Custom Fonts in WordPress with CSS and Font-Face

If you’ve begun to edit the CSS of your WordPress theme you almost certainly know that you simply can make positive changes to font style of any site element by using the font-family selector.

For instance, to change your site’s title font, you might make use of the following code inside the theme style.css file:

#site-title a {font-family:georgia;}

Easy right? Sure…but what when the font you need to use isn’t included in the list of available fonts using the standard WordPress installation.

For example, in the event you wanted to use some really cool karate type font simply changing the font family as shown above is not planning to work since the system doesn’t know the way to render a font it’s not familiar with.

Using non-standard fonts inside WordPress requires two additional steps:

  1. downloading and installing the font
  2. calling the font using @font-face

Downloading Custom Fonts for WordPress

There’s an abundance of custom fonts about the web, however you should be careful where you source these files because many are littered with viruses and malware.

Generally, I download fonts from only two places: Dafont and Google Fonts Directory.

Once you discover the font you like, download it and unzip the file. You should now have usage of a font file in .ttf or .otf format (more on that later), and also a readme file explaining the font’s usage and installation instructions.

To increase the risk for custom css work along with your newly downloaded font, you’ll want to install it on your server or WordPress file tree somewhere it will probably be safe. Generally, I like to produce a custom font folder within my theme file and set the custom font file there.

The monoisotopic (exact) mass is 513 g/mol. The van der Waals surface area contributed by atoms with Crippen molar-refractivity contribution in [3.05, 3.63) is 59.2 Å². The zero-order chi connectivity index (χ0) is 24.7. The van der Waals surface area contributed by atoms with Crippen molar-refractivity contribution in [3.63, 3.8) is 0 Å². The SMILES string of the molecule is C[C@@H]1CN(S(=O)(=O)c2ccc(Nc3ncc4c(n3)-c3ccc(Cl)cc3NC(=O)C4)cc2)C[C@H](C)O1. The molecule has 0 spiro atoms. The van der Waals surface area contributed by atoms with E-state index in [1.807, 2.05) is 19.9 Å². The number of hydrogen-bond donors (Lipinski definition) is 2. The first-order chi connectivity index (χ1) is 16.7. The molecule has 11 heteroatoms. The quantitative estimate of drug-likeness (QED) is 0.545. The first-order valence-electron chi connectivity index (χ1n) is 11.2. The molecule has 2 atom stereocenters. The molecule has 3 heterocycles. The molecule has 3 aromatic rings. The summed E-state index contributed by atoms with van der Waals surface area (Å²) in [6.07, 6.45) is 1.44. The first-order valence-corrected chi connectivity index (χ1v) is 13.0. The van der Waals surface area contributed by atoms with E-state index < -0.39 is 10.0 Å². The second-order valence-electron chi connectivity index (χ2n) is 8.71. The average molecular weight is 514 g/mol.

Once that’s done, make note of the font location/url on your own site and head up to your theme’s style files for some quick editing.

Adding Custom Fonts to WordPress with @font-face

The CSS selector @font-face allows you to add support for custom fonts by including the font file in your CSS file. To add custom support for nearly any custom font, type the following to your site’s main style.css file:

@font-face{
font-family:karate;
src:url('/www/wp-content/themes/thesis-bp-child/custom-1/fonts/Karate.ttf') format ("truetype");
}

Breaking Down the Code

@font-face

This simply tells WordPress you are likely to be defining a brand new font face. It opens the code.

font-family: karate;

This line tells WordPress you will be using the font-family selector with a name of “karate.” Of course, when the custom font you’ve chosen is named “Fruitcake” you’d put that in position of where I’ve written “karate.”

src:url(‘/www/wp-content/themes/thesis-bp-child/custom-1/fonts/Karate.ttf’) format (“truetype”);

This next line tells WordPress where to look for your font file with your WordPress file system. In my case, I’ve chosen to download the font and install the .ttf file within a folder named “fonts” that was placed within my theme folder. You can put your font folder anywhere you want, just be sure to use the correct url when referencing the source.

The last a part of this line tells WordPress what are the format of the font file. Two popular font file formats are .ttf (truetype) and .otf (opentype). Use the one which corresponds to your unique font file.

Change Fonts with Simple CSS

If you’ve followed the steps above you needs to have successfully added a custom font to WordPress, which is now able to be called using standard CSS font selectors. Simply input the name of the brand new font you’ve uploaded within the font-family selector like this:

#site-title a {font-family:karate;}

Voila! Your new custom font continues to be included on your site and can be accustomed to change any font within your site.

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